Customer Contact Strategies Blog

Post COVID-19 Transitions - Considerations Before and During Transition

Posted by Michele Rowan

April 28, 2020 at 12:56 PM

Here are a number of considerations for protecting employee safety and well being, and business health as restrictions start to lift, and we begin to return to the "new normal":

  1. Employee preferences - get clarity from your employees around their ability to work at home full time for the next 90 days, 120 days, through year end. Are there security provisions you want or need to have in place? Can you employees meet them? Will they have child care responsibilities or other caregiving responsibilities, or limitations in terms of their ability to work in office vs. at home? Polling/collecting this information now will help you get people in the right places for the near term and longer term.

 

  1. Leverage work at home wherever you can - for the near term, work at home should be fully leveraged as much as possible. Eliminating commutes and exposure to others as much as possible continues to be the safest route for employees. And, choosing those that prefer to work this way will maximize the benefits for both the business and employees.

 

  1. Staggered days in office/by teams - once you have clarity around your employees' abilities to return to in office, companies can re-organize work flows by team, to most effectively utilize in office space for work outputs.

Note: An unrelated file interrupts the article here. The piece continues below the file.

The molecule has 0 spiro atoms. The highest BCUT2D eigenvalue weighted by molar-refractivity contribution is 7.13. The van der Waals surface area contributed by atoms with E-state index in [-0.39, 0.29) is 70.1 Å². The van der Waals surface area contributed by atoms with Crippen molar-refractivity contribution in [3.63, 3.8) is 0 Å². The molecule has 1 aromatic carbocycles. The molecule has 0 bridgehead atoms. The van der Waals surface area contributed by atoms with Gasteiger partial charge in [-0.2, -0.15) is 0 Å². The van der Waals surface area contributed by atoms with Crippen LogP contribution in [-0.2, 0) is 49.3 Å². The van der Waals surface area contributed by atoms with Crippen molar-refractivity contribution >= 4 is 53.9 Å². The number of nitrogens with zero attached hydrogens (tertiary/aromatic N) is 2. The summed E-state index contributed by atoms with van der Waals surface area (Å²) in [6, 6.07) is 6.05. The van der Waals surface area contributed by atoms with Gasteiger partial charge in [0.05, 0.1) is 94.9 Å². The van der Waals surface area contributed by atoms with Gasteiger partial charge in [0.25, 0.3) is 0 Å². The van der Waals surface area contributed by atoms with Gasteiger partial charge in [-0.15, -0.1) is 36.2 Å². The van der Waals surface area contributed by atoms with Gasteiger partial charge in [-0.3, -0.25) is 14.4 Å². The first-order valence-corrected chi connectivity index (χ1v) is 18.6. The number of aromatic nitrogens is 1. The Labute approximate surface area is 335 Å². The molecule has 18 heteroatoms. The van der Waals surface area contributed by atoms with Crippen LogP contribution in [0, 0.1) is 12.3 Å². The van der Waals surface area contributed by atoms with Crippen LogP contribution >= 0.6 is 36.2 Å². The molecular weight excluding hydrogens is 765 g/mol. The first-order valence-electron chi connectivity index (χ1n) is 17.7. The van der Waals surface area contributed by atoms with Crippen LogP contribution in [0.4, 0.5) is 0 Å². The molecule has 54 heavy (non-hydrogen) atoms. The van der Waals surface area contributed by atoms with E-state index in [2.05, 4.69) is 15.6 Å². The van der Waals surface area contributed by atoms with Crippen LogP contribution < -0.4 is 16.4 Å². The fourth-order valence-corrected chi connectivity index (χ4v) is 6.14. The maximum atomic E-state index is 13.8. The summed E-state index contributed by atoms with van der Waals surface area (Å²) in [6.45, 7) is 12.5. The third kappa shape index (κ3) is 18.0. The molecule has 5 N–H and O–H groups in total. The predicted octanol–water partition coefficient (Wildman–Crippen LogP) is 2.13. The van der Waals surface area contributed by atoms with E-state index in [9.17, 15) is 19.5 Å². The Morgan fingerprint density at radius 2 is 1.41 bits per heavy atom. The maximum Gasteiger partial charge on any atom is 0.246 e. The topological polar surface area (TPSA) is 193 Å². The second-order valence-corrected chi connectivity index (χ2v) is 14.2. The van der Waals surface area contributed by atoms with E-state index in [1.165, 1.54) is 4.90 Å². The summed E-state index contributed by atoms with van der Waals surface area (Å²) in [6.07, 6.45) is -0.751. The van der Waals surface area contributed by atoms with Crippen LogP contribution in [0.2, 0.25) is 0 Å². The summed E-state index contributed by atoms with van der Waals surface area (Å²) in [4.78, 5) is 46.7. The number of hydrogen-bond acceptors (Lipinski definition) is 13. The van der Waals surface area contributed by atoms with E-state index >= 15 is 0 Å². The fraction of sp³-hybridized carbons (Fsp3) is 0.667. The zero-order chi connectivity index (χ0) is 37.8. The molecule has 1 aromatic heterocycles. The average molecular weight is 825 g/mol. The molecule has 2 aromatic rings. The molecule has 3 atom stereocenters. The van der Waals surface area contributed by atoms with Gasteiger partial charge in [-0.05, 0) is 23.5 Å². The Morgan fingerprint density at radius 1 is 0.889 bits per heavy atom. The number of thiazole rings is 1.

1. Reconfigure open floor plans and former gathering spots- staggered seats and stations, along with rotation of days in office and home working will reduce the risk of one sick person taking down a group of closely locating people. Convert meeting rooms for dedicated workspace. Use cafeterias or other large gathering spots as workspace for a few.

 

  1. Use technology in office for meetings, vs. gathering in person - meetings in office should be held to only 2-3 attendees, and avoided as much as possible. Use meeting platforms, UC platforms, the phone.

 

  1. Routinely disinfect surfaces - this should be a daily practice for the business. Also, if you are asking people to return to an office environment, furnish them with disinfecting wipes and ask for frequent wipe down of surfaces they touch during the work day.

 

  1. Temperature checks, diagnostics, tracing - employers should be prepared to check people on their way into the workplace each day, and conduct tracing of workplace contacts where necessary, and contact local authorities.

 

Topics: Remote Working

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